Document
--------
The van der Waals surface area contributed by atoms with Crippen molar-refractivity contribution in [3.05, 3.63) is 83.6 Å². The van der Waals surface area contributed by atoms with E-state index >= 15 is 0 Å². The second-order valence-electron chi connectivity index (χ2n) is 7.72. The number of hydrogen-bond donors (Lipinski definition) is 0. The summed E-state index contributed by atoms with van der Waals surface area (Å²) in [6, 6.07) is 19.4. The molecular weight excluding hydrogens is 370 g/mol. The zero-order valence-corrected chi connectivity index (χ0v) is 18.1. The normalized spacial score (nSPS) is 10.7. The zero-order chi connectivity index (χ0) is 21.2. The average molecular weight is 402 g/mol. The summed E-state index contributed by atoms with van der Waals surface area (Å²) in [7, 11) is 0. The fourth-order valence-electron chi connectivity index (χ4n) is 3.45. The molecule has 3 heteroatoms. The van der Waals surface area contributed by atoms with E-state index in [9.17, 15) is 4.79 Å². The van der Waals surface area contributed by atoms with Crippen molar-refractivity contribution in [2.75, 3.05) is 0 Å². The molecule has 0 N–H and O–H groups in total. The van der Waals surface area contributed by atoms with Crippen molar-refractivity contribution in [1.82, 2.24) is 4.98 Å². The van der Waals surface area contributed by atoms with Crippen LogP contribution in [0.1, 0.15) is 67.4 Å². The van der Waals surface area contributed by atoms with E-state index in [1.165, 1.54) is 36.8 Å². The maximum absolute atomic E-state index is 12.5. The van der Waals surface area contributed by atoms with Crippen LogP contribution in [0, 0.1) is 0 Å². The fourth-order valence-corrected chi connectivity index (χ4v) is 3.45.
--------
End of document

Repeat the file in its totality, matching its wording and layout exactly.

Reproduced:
The van der Waals surface area contributed by atoms with Crippen molar-refractivity contribution in [3.05, 3.63) is 83.6 Å². The van der Waals surface area contributed by atoms with E-state index >= 15 is 0 Å². The second-order valence-electron chi connectivity index (χ2n) is 7.72. The number of hydrogen-bond donors (Lipinski definition) is 0. The summed E-state index contributed by atoms with van der Waals surface area (Å²) in [6, 6.07) is 19.4. The molecular weight excluding hydrogens is 370 g/mol. The zero-order valence-corrected chi connectivity index (χ0v) is 18.1. The normalized spacial score (nSPS) is 10.7. The zero-order chi connectivity index (χ0) is 21.2. The average molecular weight is 402 g/mol. The summed E-state index contributed by atoms with van der Waals surface area (Å²) in [7, 11) is 0. The fourth-order valence-electron chi connectivity index (χ4n) is 3.45. The molecule has 3 heteroatoms. The van der Waals surface area contributed by atoms with E-state index in [9.17, 15) is 4.79 Å². The van der Waals surface area contributed by atoms with Crippen molar-refractivity contribution in [2.75, 3.05) is 0 Å². The molecule has 0 N–H and O–H groups in total. The van der Waals surface area contributed by atoms with Crippen molar-refractivity contribution in [1.82, 2.24) is 4.98 Å². The van der Waals surface area contributed by atoms with Crippen LogP contribution in [0.1, 0.15) is 67.4 Å². The van der Waals surface area contributed by atoms with E-state index in [1.165, 1.54) is 36.8 Å². The maximum absolute atomic E-state index is 12.5. The van der Waals surface area contributed by atoms with Crippen LogP contribution in [0, 0.1) is 0 Å². The fourth-order valence-corrected chi connectivity index (χ4v) is 3.45.